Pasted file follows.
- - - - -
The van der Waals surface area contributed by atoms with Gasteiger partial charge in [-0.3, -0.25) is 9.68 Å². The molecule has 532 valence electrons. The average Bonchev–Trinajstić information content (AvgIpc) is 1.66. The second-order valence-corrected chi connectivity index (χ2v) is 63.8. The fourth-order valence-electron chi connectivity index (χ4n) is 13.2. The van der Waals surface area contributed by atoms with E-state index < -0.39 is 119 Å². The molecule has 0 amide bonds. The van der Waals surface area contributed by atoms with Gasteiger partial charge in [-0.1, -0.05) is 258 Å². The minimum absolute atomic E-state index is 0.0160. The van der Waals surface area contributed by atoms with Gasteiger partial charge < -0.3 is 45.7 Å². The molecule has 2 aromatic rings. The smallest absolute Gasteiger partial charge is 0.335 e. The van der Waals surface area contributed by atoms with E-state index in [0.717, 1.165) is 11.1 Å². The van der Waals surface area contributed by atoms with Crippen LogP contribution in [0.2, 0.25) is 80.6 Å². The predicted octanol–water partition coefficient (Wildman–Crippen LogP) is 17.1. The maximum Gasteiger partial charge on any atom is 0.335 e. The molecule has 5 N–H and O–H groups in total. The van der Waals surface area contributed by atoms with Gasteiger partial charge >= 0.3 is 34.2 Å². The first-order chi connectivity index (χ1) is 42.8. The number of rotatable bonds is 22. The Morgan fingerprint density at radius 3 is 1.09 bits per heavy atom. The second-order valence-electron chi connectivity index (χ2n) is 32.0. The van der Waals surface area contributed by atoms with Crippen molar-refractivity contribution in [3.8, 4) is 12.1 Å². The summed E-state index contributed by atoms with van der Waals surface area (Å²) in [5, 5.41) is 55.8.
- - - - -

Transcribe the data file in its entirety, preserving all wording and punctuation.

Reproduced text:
The van der Waals surface area contributed by atoms with Gasteiger partial charge in [-0.3, -0.25) is 9.68 Å². The molecule has 532 valence electrons. The average Bonchev–Trinajstić information content (AvgIpc) is 1.66. The second-order valence-corrected chi connectivity index (χ2v) is 63.8. The fourth-order valence-electron chi connectivity index (χ4n) is 13.2. The van der Waals surface area contributed by atoms with E-state index < -0.39 is 119 Å². The molecule has 0 amide bonds. The van der Waals surface area contributed by atoms with Gasteiger partial charge in [-0.1, -0.05) is 258 Å². The minimum absolute atomic E-state index is 0.0160. The van der Waals surface area contributed by atoms with Gasteiger partial charge < -0.3 is 45.7 Å². The molecule has 2 aromatic rings. The smallest absolute Gasteiger partial charge is 0.335 e. The van der Waals surface area contributed by atoms with E-state index in [0.717, 1.165) is 11.1 Å². The van der Waals surface area contributed by atoms with Crippen LogP contribution in [0.2, 0.25) is 80.6 Å². The predicted octanol–water partition coefficient (Wildman–Crippen LogP) is 17.1. The maximum Gasteiger partial charge on any atom is 0.335 e. The molecule has 5 N–H and O–H groups in total. The van der Waals surface area contributed by atoms with Gasteiger partial charge >= 0.3 is 34.2 Å². The first-order chi connectivity index (χ1) is 42.8. The number of rotatable bonds is 22. The Morgan fingerprint density at radius 3 is 1.09 bits per heavy atom. The second-order valence-electron chi connectivity index (χ2n) is 32.0. The van der Waals surface area contributed by atoms with Crippen molar-refractivity contribution in [3.8, 4) is 12.1 Å². The summed E-state index contributed by atoms with van der Waals surface area (Å²) in [5, 5.41) is 55.8.